There was a time when the country was scared of this type of consolidation. Think about the changes after Upton Sinclair’s The Jungle was published. How is it any different now? One giant firm is able to almost single handedly control the price of chicken, pork, and beef in the United States through a series of internal levers. Don’t believe the hyperbole? Tyson Foods has been found guilty in the past of violating the fairly toothless Packers and Stockyards Act. In 2004 the company was found guilty of manipulating the price of cattle, assessed damages of $1.28 billion, and managed to wiggle free when the U.S. Court of Appeals voided the decision. So, even when the company is caught and convicted it does not matter because an Uncle Sam that is bought and paid for will step up to the place for Tyson Foods.

Anti-trust lawsuits are essentially useless anymore because big business is so entwined with the regulators and prosecutors assigned to bring such cases forward. What lawyer in the Justice Department is going to anger every major corporation in America, thus narrowing post-public service job offers from prominent DC law firms, by bringing a case against the meat cartel? What functionary in the USDA is going to spend a career hunting one of these big game targets when it is just easier to accept a job in industry after leaving civil service? The answer is…no one. Combined with the power and agency given to these corporations by the money given to political campaigns—remember, it’s really just speech according to the Supreme Court—elected officials are even worse.

Farmers and ranchers are stuck in the untenable situation of trying to remain independent of a system that has been changed to render the independent farmer and rancher obsolete. Rather it’s a system that turns them into indentured servants and sharecroppers. If allowed Tyson Foods would like to “chickenize” the entire production of meat. This is a system where Tyson owns the chickens and every aspect of production save for the low margin and risky job of raising the animals. In essence, Tyson Foods has outsourced the worst part of their business and shuffled the capital intensive raising of animals to an increasingly indebted farmer who has little or no control over their own fate.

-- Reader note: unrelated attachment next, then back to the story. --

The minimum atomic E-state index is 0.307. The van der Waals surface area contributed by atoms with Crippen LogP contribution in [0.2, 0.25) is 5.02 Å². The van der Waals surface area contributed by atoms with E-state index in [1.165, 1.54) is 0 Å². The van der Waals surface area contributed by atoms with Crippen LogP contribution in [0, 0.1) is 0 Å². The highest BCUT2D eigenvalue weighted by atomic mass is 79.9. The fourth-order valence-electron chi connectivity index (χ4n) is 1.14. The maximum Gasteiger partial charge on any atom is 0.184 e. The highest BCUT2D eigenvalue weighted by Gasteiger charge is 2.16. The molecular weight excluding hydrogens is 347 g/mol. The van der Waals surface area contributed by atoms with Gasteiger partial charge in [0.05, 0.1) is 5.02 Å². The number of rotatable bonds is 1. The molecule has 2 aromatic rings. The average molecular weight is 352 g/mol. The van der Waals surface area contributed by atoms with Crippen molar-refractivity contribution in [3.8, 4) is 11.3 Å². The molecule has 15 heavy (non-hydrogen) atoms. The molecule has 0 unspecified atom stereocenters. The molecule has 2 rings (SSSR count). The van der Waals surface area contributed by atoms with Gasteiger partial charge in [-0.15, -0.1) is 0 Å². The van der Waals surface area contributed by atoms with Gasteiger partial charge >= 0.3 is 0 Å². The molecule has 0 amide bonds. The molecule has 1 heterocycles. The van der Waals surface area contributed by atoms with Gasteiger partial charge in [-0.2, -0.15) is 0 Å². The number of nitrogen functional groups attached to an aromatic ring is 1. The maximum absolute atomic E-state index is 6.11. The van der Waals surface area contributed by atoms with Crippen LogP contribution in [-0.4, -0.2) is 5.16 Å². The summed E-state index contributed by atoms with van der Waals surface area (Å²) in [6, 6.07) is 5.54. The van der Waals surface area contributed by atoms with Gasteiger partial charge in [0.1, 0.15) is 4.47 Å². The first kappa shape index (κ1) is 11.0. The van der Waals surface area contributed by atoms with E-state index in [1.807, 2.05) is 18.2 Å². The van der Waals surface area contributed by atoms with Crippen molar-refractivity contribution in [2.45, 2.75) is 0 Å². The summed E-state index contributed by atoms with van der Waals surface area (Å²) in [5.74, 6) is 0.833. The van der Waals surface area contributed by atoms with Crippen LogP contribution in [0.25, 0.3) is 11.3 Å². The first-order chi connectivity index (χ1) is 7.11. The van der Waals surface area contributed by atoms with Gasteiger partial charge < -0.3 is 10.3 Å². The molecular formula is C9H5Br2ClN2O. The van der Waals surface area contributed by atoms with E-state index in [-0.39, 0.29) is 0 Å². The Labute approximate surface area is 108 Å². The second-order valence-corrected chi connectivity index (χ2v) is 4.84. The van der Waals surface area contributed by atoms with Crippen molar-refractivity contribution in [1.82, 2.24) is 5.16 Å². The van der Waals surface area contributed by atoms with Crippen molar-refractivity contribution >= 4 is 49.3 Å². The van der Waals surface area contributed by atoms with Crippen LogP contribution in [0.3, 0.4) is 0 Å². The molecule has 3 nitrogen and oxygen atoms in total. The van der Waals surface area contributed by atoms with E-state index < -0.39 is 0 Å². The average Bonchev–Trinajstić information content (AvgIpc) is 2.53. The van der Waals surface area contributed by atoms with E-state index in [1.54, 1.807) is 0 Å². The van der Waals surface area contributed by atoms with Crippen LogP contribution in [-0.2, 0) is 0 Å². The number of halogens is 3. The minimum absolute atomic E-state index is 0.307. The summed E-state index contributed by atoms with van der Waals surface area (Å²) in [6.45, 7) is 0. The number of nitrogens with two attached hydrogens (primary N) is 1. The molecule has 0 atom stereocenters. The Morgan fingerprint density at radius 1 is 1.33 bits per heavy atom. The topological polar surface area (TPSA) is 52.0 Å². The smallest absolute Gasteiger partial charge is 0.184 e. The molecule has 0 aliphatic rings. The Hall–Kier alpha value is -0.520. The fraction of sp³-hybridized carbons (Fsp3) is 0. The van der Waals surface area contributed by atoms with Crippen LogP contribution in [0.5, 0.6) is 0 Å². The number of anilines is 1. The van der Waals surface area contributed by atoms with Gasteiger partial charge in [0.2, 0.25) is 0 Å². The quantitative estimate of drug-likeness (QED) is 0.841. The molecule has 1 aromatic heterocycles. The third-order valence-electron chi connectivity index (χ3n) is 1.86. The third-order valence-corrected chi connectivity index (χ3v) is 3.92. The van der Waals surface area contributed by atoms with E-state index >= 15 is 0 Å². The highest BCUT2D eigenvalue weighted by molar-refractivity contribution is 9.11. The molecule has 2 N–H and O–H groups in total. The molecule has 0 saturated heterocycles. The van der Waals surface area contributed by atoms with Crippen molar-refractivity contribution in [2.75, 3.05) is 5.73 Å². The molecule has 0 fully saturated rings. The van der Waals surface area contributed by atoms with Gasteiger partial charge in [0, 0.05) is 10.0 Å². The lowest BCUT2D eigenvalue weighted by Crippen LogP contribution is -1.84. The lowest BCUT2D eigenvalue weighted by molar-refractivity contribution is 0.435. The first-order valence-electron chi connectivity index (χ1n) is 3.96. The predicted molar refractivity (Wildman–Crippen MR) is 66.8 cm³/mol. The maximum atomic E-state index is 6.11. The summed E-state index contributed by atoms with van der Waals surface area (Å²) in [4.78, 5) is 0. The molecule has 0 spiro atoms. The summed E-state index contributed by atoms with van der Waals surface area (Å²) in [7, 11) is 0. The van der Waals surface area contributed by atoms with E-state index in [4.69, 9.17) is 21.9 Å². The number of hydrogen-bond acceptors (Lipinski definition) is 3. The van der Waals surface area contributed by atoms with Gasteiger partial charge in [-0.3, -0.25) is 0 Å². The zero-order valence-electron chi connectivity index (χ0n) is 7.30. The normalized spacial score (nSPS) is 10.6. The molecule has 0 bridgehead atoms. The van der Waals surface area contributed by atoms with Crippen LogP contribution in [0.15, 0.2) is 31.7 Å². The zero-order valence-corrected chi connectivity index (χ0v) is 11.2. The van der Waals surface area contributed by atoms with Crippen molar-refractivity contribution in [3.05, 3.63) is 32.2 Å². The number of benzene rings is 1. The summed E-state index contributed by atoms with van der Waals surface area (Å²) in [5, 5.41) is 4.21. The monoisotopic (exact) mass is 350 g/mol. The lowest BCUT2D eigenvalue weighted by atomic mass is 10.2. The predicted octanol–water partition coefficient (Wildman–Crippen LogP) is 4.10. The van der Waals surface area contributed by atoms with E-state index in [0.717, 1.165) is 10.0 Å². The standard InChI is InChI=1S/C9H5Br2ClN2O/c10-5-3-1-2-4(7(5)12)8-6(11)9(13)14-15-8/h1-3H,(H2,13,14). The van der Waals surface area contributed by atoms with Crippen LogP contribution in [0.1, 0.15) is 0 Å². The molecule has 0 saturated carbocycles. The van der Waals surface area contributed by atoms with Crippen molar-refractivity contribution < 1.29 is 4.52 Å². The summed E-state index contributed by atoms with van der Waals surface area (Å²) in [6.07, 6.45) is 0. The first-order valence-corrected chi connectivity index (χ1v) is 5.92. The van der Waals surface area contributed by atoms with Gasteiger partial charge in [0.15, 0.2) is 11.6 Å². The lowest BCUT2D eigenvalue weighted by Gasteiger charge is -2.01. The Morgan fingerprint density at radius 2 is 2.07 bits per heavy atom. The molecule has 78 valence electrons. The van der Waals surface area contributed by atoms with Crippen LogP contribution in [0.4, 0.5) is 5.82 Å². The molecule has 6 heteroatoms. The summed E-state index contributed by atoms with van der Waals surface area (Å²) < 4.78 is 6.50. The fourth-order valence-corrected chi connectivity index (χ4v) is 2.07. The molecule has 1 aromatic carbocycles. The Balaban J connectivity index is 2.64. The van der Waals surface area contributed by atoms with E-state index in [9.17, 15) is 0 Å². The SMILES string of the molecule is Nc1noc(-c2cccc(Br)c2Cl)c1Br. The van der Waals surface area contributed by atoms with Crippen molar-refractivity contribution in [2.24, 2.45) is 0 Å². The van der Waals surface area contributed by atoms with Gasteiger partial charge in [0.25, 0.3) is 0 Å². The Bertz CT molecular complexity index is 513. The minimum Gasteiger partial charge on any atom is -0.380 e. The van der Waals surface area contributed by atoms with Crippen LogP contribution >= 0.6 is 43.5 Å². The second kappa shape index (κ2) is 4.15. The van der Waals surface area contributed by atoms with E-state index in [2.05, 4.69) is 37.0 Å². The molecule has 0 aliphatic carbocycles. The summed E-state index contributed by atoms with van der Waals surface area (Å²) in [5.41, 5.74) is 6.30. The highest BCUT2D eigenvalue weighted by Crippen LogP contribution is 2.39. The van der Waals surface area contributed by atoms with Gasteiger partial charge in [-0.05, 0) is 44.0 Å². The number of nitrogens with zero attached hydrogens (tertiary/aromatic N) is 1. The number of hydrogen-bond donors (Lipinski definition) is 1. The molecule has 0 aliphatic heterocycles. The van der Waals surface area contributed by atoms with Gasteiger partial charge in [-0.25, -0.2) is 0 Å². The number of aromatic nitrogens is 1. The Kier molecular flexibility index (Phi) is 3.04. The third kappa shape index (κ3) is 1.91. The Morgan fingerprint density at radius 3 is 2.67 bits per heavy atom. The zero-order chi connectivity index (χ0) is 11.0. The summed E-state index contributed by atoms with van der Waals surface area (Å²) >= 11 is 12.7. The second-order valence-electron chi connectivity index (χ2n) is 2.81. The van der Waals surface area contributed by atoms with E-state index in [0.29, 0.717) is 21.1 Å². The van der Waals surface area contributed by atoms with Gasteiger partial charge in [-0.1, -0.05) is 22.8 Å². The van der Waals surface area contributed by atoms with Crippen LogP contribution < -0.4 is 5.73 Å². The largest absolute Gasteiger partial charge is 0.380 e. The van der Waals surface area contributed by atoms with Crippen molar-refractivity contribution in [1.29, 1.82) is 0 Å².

The state of affairs regarding the consolidation of the meat industry and, therefore, where the power resides is best summed up by Leonard’s statement in the final sentence of the book referring to farmers raising livestock in America today:

Tyson is waiting to take their call, and ready to shape their future. [Page 319]

I suppose the easiest answer to the problem is to just stop eating meat at all. Maybe those vegan activists were on to something when I was in college. Heck, we eat too much meat in this country anyway.

Short of going vegan there is only one solution: remove yourself from the marketplace. Don’t eat at fast food restaurants because the meat is sure to come from Tyson Foods or one of its equally odiferous nominal competitors. If you want to eat meat source it as directly from the livestock producer as possible. It seems like this is the solution to a lot of problems related to food production in the United States, but that is because the market is fatally flawed and skewed toward major corporations. The price we pay in the grocery store goes up, yet the price paid to the farmer goes down. Who pockets the delta? Companies like Tyson Foods.

Friday Linkage 3/14/2014